The Phnom Penh Municipal Court on November 26 commenced a mass trial against 139 activists and supporters of the former Cambodia National Rescue Party (CNRP), who were charged with ‘plotting’ and ‘incitement’, but postponed the hearing after splitting the cases in two.
Municipal court spokesman Kuch Kimlong said only 34 had shown up in the first hearing. The trial will resume in January and March.
UN human rights experts, meanwhile, have expressed concerns about what they called an “imminent mass trial”.
Sam Sokong, the defence lawyer for many of the defendants, welcomed the court’s decision, saying he needed more time to study the cases as they involved so many people.
Another defence lawyer, Lor Chunthy, requested the court to enable prior consultation between lawyers and the defendants to explain legal procedures. He also requested meetings between the judges and lawyers to ensure a smooth trial.
Judge Ross Piseth said the hearing will resume on January 14 and March 4. The postponement, he said, was to allow all the defendants to hire a lawyer.
He said all defendants should be able to find a lawyer within two weeks, but if they could not find one, the Bar Association of the Kingdom of Cambodia (BAKC) had appointed six lawyers to help them.
“Although they are lawyers appointed by BAKC, they are lawyers by profession and they adhere to the ethics of legal professionalism. They value their reputations, so they perform their duties correctly,” Judge Piseth said.
The cases are linked to the remarks of former CNRP leader Sam Rainsy, who on November 9 claimed he would return to arrest Prime Minister Hun Sen. The government accused Rainsy of a “failed coup” although he never came back to the Kingdom.
Theary Seng, a Cambodian-American lawyer and one of the defendants, said outside the court after the hearing that she did not need a lawyer and preferred to defend the case by herself.
Seng, who was formerly the director of local rights NGOs, said she should have received details of the charges brought against her, along with a summons to appear in court. She said she did not know the foundation of the charges against her.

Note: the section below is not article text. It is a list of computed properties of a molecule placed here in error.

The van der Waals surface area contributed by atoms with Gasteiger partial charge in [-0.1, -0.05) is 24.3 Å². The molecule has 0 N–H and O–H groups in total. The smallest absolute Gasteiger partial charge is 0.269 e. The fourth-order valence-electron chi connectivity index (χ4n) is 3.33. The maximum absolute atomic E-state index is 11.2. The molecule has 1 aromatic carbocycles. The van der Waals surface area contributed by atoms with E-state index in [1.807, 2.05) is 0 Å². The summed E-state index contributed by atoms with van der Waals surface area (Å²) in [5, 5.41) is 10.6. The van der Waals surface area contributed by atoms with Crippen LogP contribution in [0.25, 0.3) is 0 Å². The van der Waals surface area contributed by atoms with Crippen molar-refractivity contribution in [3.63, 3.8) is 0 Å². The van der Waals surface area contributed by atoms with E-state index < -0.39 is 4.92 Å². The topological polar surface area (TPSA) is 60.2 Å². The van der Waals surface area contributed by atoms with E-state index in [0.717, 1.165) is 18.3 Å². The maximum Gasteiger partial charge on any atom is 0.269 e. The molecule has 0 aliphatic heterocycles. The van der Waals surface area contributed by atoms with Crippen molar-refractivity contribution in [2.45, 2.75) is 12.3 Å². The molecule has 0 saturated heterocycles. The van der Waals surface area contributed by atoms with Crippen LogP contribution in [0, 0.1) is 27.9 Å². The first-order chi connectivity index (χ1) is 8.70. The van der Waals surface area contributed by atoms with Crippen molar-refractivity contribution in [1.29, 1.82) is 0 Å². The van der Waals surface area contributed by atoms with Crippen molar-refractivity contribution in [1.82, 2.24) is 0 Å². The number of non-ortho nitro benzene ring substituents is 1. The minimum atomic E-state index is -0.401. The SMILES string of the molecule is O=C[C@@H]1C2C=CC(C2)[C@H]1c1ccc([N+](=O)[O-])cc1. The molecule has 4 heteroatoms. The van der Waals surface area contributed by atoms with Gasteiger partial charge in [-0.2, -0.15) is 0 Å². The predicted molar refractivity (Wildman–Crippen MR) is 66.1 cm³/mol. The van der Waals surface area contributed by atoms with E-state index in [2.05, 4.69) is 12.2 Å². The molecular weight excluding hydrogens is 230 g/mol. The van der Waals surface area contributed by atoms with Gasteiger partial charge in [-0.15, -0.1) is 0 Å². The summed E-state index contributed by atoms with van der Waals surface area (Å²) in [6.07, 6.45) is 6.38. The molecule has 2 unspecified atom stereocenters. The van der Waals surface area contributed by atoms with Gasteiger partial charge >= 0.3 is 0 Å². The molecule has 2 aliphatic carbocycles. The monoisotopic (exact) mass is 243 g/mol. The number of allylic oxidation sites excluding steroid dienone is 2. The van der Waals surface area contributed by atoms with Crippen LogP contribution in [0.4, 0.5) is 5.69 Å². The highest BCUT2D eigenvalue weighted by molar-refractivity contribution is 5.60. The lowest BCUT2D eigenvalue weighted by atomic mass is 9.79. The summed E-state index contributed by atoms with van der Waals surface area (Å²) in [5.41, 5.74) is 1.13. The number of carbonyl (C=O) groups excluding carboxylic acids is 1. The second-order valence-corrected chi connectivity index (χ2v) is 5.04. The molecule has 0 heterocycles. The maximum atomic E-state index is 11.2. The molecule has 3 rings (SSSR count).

“I don’t have a document detailing the investigation carried out by the investigating judge. So, I should not have come to the court. I come although this is just a political stage. The charge has no factual or legal basis,” she said.
“I don’t know what I have done wrong because the court did not give me documents describing my wrongdoing. This is totally against procedure. But I will play along in this political event. I will open the curtain to make sure it is seen clearly,” she added.
Thach Setha, president of the Khmer Kampuchea Krom Association and also a defendant, said outside the court that he did not know why he was charged. A wrong name and wrong date of birth were written on a summons that was posted on a wall at the former CNRP headquarters, he said.
“But for the sake of the nation, I still come even though my name was wrong. The court never summoned me for questioning. The court should not be so careless,” Setha said.
Rhona Smith, the Special Rapporteur on Human Rights in Cambodia, issued a statement on November 25 expressing concerns about an “imminent mass trial” of individuals associated with the Supreme Court-dissolved CNRP.
“The mass trials of CNRP activists appear to be politically motivated, lacking clear legal grounds and constitute a serious violation of the due process rights, firmly established by international human rights law,” said Smith, adding that the judicial proceedings appeared to be part of a strategy to intimidate and discredit opponents of the government.
She said that civic and democratic space in Cambodia had continued to shrink and there was little evidence of political rapprochement and reconciliation. Since June 2019, over 150 people associated with the CNRP have been arrested on various charges, she said.
Ministry of Justice spokesperson Chin Malin rejected the claims, saying Smith had repeatedly raised the issue and made unwarranted remarks about the actions of the Cambodian authorities. Malin said the authorities had strong factual and legal basis to charge the accused, including testimony and extensive evidence.
He said it was normal for a case to have so many defendants when a crime was carried out by a network of people, like the mafia. In such cases, he said, all those involved must be held accountable and all the accused should take part in the court proceedings.
“They should attend the hearing to defend themselves according to legal procedure, rather than escaping and gathering to hold protests and accuse the authorities without basis,” Malin said.
“Running away is not the way to clear themselves of the charges.”